Tune in for season three of the hit crime saga and witness the rise of the Cali Cartel
Friday, September 1st on Netflix
The first two seasons of Narcos focused so intensely on drug lord Pablo Escobar (Wagner Moura) that imagining a series without the Colombian narcoterrorist/folk hero became a difficult prospect. But as the show’s creators were always quick to point out, the cocaine trade didn’t end with the death of Escobar, and neither would their series.
Pedro Pascal returns to Narcos as Javier Peña, the DEA agent who brought down Escobar after striking a deal with the Cali Cartel. “The enemy of the enemy is my friend, until he becomes my enemy again,” the character muses in the opening episode of the new season, as he justifies last year’s decision to get in bed with the Colombian drug cartel, widely considered the most powerful crime syndicate in history.
At their height, the Cali Cartel were said to control over 90 per cent of the world’s cocaine market. The founders of Cali were Francisco Hélmer “Pacho” Herrera (Alberto Ammann), the Rodríguez Orejuela brothers Gilberto (Damián Alcázar) and Miguel (Francisco Denis), and José “Chepe” Santacruz Londoño (Pêpê Rapazote). They thought of themselves as the gentlemen of Cali, rubbing shoulders with the elite, building complicated smuggling networks through Mexico, Europe and the Far East without leaving so much as a fingerprint. The third season follows closely as the leaders, in order to maximize productivity and weed out those who are not loyal to their cause, announce a plan to transition out of the cocaine business within six months, making as much money as they can before retiring and setting their families up as the next generation of legitimate power players. Unfortunately, unravelling a billion-dollar business comes with all kinds of consequences.
With Pablo Escobar dead, Peña is eager to shift the DEA’s focus into taking down his former allies. Some of his colleagues, however, are resentful of his previous methods and his newfound hero status. “That’s pretty muddy and not exactly legal what he did in order to help capture Pablo,” says Degrassi High alum Raymond Ablack, who portrays Peña’s new assistant, Agent Stoddard. “We pick up with Javier Peña’s story and his influence in the Cali Cartel, and their influence in him.”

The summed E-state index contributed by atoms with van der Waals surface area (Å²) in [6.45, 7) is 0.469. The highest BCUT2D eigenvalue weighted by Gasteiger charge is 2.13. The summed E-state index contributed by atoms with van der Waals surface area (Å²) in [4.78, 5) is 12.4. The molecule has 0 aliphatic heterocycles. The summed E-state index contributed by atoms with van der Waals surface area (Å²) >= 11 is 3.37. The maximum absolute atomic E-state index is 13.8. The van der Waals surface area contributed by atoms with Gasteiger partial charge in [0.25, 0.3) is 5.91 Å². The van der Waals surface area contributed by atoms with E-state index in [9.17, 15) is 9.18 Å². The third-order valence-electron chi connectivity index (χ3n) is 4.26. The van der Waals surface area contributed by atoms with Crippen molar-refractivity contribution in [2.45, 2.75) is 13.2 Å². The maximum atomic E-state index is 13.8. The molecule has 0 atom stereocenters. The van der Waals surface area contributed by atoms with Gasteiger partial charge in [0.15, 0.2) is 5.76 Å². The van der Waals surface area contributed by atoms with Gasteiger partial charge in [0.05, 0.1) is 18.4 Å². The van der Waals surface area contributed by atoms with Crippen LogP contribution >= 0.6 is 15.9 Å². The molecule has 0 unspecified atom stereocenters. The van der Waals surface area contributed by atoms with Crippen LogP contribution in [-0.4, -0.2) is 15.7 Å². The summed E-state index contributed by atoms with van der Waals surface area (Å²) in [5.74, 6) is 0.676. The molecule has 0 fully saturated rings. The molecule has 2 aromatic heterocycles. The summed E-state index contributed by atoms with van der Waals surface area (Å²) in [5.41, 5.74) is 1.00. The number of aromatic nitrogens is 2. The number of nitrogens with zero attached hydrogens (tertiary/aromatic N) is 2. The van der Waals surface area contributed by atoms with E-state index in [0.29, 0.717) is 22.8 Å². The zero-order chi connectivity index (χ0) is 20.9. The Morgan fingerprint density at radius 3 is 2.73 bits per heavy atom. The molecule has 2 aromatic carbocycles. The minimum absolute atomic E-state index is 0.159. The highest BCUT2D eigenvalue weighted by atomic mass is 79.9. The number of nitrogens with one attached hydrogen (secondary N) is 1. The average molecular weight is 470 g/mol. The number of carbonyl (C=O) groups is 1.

The cast for the new season includes Halt and Catch Fire’s Kerry Bishé as an American woman married to a Colombian money launderer who plays a critical role in Cali’s international operations, and Cloverfield’s Michael Stahl-David as an eager young DEA agent stationed in Colombia. For his part, 27-year-old Ablack considers himself the comedic element to an otherwise deathly serious show. “Stoddard brings a pretty earnest, hard-working, diligent and inexperienced aspect to the DEA in Colombia,” says the Canadian actor. “I feel like Stoddard gets on Peña’s nerves a lot. But he knows that he can rely on Stoddard to do everything by the book and come up with solutions.”
Following the rules only gets you so far on Narcos, where even the most idealistic characters pivot when faced with harsh reality. “You start to see Stoddard become a little darker, whereas before, he was very by-the-book. [He realizes] you can’t really operate as if there were a theoretical textbook. You have to adapt in order to survive,” he says. “I really enjoyed the ability to see Stoddard go against what his gut instincts are, which are to not break the rules, and we start to see him relish in taking the darker choices towards the end."
His part on Narcos is a real departure from Degrassi’s Sav Bhandari. To get a better sense of his character and what it is like to be a DEA agent in Colombia, Ablack and his fellow actors had a chance to meet with real drug enforcement agents on location. “We arrived in Colombia well before we were going to begin shooting. We actually got a chance to meet with some real DEA agents and sat down with them for lunch a couple times, to hear their stories and get a picture of what the drug trade evolved into,” says Ablack. “It was cool to learn what their day-to-day lives are, and try to inform my performance with their real stories.” What Ablack had expected to be a group of very serious, militaristic people, reminded the actor more of a sports team. “Those guys are joking around all the time,” he recalls. “It’s as if you put MMA fighters into a dressing room, it really boils down to friends who are going out into a dangerous field of work.”
It’s that element of relatable human behaviour in stressful circumstances that the cast and creators are attempting to bring to the show. “I think seeing people that you perceive to be the villains doing good things will catch people by surprise,” says Ablack. “Things are never black and white or good and bad. It’s humanity that pushes people to have to make choices that they don’t want to make.”